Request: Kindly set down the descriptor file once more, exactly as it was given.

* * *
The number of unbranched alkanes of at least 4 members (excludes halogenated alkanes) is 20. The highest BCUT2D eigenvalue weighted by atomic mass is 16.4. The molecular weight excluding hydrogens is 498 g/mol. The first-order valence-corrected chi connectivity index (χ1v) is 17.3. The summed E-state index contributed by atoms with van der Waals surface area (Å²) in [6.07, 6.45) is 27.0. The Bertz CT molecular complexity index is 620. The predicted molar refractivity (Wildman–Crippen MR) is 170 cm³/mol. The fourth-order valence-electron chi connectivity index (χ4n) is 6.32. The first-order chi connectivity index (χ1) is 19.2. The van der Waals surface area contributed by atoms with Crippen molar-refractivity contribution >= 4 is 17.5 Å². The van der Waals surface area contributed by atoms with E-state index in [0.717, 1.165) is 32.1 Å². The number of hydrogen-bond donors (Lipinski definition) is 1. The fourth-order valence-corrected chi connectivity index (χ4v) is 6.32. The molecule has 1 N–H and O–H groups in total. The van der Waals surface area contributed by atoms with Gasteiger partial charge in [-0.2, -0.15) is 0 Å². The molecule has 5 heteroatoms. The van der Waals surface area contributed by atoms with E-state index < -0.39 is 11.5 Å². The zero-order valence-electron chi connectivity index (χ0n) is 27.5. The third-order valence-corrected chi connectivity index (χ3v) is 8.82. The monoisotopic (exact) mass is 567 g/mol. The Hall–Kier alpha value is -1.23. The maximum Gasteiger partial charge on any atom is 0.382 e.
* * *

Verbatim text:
The number of unbranched alkanes of at least 4 members (excludes halogenated alkanes) is 20. The highest BCUT2D eigenvalue weighted by atomic mass is 16.4. The molecular weight excluding hydrogens is 498 g/mol. The first-order valence-corrected chi connectivity index (χ1v) is 17.3. The summed E-state index contributed by atoms with van der Waals surface area (Å²) in [6.07, 6.45) is 27.0. The Bertz CT molecular complexity index is 620. The predicted molar refractivity (Wildman–Crippen MR) is 170 cm³/mol. The fourth-order valence-electron chi connectivity index (χ4n) is 6.32. The first-order chi connectivity index (χ1) is 19.2. The van der Waals surface area contributed by atoms with Crippen molar-refractivity contribution >= 4 is 17.5 Å². The van der Waals surface area contributed by atoms with E-state index in [0.717, 1.165) is 32.1 Å². The number of hydrogen-bond donors (Lipinski definition) is 1. The fourth-order valence-corrected chi connectivity index (χ4v) is 6.32. The molecule has 1 N–H and O–H groups in total. The van der Waals surface area contributed by atoms with Gasteiger partial charge in [-0.2, -0.15) is 0 Å². The molecule has 5 heteroatoms. The van der Waals surface area contributed by atoms with E-state index < -0.39 is 11.5 Å². The zero-order valence-electron chi connectivity index (χ0n) is 27.5. The third-order valence-corrected chi connectivity index (χ3v) is 8.82. The monoisotopic (exact) mass is 567 g/mol. The Hall–Kier alpha value is -1.23. The maximum Gasteiger partial charge on any atom is 0.382 e.